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En español | The Department of Veterans Affairs (VA) is increasing efforts to protect its most vulnerable patients from the coronavirus by prohibiting visitors at its 134 nursing homes and 24 spinal cord injury centers.
No outsiders are permitted to see these residents except for “compassionate cases,” when a veteran is in the last stages of life in hospice. Additionally, all nursing homes have suspended new admissions except for transfers from other VA facilities after a doctor's clearance.
Spinal cord injury and disorder centers aren't admitting new patients for routine matters. All staff is being screened daily.
"These commonsense measures will help protect some of our most vulnerable patients,” VA Secretary Robert Wilkie said in a statement. “VA will make every effort to minimize the impact of these policies on veterans while putting patient safety first."
On Thursday, after the U.S. surpassed 100,000 COVID-19 deaths, Veterans Affairs (VA) system deaths reached 1,200. Those deaths only include veterans who were diagnosed at VA hospitals and medical centers and were known to have died. Since last week, an additional VA employee has died, bringing the total number of employee deaths to 31 workers in 22 facilities — including six workers at the VA New Jersey Health Care System, with campuses in East Orange and Lyons.
The VA medical system, which includes both care homes and health care centers, has more than 13,500 coronavirus cases confirmed in all 50 states, the District of Columbia and Puerto Rico. The early hot spot of New Orleans has been stable for almost a week, at 535 cases, and three sets of VA facilities in New York City and nearby New Jersey also are holding steady, with more than 2,100 cases in total. Two VA health care centers in the Boston area have had nearly 650 cases total.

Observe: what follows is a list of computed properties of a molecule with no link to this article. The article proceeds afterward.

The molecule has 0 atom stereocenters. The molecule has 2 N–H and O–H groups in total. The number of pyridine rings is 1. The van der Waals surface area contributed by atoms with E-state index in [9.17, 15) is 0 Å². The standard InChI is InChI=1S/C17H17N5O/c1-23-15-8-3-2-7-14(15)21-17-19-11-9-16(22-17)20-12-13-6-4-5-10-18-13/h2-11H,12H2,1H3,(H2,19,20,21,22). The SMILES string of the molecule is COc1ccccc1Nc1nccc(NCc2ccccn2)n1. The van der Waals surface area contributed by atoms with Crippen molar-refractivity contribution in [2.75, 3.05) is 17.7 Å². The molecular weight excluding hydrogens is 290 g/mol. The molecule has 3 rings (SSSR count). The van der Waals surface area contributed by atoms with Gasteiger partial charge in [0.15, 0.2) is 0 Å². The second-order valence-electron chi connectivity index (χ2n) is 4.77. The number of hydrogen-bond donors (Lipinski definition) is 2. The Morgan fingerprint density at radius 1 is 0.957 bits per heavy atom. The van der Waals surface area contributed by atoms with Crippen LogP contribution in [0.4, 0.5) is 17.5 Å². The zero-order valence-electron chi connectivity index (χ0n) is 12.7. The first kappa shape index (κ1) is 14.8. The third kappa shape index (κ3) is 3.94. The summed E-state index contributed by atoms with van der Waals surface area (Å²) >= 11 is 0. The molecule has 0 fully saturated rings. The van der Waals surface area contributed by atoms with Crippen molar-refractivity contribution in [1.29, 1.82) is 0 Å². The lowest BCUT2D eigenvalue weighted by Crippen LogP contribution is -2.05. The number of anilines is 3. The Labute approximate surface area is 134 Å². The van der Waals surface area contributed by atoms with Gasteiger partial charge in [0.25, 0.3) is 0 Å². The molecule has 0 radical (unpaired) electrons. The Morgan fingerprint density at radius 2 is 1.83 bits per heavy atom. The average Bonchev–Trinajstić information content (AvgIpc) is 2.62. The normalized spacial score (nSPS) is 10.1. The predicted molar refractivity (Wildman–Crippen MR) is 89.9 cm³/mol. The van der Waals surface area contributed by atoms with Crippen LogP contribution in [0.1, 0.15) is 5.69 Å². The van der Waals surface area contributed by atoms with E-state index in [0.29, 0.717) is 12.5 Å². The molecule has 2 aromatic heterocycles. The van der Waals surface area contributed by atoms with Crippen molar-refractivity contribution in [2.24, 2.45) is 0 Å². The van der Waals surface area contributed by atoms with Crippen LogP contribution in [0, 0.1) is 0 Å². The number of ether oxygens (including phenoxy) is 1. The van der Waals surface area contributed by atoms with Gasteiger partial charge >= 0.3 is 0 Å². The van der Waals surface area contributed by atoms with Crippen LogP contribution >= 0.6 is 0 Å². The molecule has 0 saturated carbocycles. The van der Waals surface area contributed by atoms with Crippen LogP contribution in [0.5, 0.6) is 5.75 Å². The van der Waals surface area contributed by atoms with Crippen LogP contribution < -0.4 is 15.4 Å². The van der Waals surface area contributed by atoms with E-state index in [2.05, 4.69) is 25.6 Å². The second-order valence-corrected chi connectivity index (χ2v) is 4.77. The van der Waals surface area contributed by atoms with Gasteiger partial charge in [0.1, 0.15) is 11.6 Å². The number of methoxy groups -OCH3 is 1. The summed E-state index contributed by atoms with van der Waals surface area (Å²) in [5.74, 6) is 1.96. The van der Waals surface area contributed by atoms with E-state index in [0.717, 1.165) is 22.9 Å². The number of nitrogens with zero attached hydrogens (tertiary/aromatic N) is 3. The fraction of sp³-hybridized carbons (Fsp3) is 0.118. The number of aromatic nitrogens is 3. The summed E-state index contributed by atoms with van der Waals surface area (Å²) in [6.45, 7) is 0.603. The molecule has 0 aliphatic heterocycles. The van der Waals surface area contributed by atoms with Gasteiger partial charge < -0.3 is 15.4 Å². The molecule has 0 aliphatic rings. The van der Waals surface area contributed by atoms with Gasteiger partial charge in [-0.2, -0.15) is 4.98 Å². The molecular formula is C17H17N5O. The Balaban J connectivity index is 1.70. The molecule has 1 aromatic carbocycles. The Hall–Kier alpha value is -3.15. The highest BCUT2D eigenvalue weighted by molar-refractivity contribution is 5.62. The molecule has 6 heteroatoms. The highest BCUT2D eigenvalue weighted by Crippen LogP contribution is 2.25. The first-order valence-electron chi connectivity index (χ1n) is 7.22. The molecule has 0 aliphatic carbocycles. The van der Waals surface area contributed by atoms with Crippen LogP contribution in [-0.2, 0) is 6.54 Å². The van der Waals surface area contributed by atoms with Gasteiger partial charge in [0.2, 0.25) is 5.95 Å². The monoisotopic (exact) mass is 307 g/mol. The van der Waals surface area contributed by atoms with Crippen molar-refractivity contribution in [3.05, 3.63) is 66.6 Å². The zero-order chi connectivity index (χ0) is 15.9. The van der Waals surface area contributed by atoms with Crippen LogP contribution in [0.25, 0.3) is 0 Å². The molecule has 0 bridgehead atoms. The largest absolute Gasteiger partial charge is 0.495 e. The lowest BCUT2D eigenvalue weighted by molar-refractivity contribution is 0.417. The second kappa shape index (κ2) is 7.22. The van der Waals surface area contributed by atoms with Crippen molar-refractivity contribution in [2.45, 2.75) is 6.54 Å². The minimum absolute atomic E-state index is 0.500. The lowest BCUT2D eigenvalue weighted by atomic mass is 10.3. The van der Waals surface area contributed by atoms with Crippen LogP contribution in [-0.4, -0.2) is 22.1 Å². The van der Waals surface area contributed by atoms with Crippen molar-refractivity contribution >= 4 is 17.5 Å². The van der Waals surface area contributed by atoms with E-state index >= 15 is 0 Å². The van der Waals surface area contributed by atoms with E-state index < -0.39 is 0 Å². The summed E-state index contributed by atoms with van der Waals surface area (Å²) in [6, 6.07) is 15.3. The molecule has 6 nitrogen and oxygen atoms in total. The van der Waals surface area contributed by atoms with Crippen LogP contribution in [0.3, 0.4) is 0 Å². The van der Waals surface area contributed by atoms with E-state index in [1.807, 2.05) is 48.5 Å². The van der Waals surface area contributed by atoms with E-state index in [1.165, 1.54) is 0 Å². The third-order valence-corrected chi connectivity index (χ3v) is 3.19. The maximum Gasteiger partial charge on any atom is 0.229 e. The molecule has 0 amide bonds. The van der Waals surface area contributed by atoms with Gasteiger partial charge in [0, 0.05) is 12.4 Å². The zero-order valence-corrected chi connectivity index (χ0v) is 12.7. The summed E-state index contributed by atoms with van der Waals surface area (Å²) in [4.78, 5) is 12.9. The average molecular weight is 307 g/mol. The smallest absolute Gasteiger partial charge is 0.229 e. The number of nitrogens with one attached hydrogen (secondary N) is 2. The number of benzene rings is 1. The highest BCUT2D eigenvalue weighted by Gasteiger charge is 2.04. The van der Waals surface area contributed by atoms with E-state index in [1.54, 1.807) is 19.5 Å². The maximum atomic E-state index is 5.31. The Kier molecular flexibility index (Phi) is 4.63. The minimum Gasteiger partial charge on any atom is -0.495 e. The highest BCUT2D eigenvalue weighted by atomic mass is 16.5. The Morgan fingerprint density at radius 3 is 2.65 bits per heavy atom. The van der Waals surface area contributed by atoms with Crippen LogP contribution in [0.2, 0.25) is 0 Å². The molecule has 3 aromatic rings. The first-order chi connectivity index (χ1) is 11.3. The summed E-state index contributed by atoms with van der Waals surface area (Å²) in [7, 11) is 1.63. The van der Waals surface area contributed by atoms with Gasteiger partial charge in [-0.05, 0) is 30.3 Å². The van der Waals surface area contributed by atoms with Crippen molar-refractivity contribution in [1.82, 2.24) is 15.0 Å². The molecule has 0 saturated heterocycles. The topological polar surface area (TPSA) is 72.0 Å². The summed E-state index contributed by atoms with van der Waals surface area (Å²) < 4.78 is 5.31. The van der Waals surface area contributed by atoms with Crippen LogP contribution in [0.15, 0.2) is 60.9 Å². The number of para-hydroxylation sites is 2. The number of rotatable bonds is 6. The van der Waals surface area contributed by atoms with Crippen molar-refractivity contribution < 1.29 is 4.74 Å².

More than three-quarters of VA’s COVID-19 patients across the country are 14 days beyond their last positive test or have been home from hospitalization for at least two weeks, according to VA press secretary Christina Mandreucci.
Increased screening at VA med centers
VA medical centers across the country are taking precautions to screen patients, staff and visitors. Veterans with symptoms of COVID-19 are asked to call their health care facility if they have symptoms of the infection and may be directed to use telehealth so they won’t have to leave home.
Veterans who have appointments for other needs are advised to come early to allow time for screening. Everyone is being screened for signs of respiratory illness and coronavirus exposure.
One example: The Connecticut VA Healthcare System is funneling those who want to get inside to two entrances on each VA campus. Screening questions include whether guests have a fever or flu-like symptoms, where they've traveled in the past 14 days and what contact they've had with anyone confirmed to have the coronavirus.
Telemedical care is an option
If a VA client has a cough, fever and shortness of breath, the veteran is advised to call the local VA medical center and select the option to speak to a nurse before visiting. The client also is asked to consider using the VA's telehealth and virtual care options so that he or she can be evaluated without leaving home.
"We need to do that to make sure that those who use VA are protected, that they are cared for,” Wilkie said at the American Legion Winter Conference. “We will get over this and we will make sure everything is done to protect those who have done so much for our country."
Editor's note: This story, originally published March 11, 2020, has been updated to reflect increased coronavirus cases in the VA system.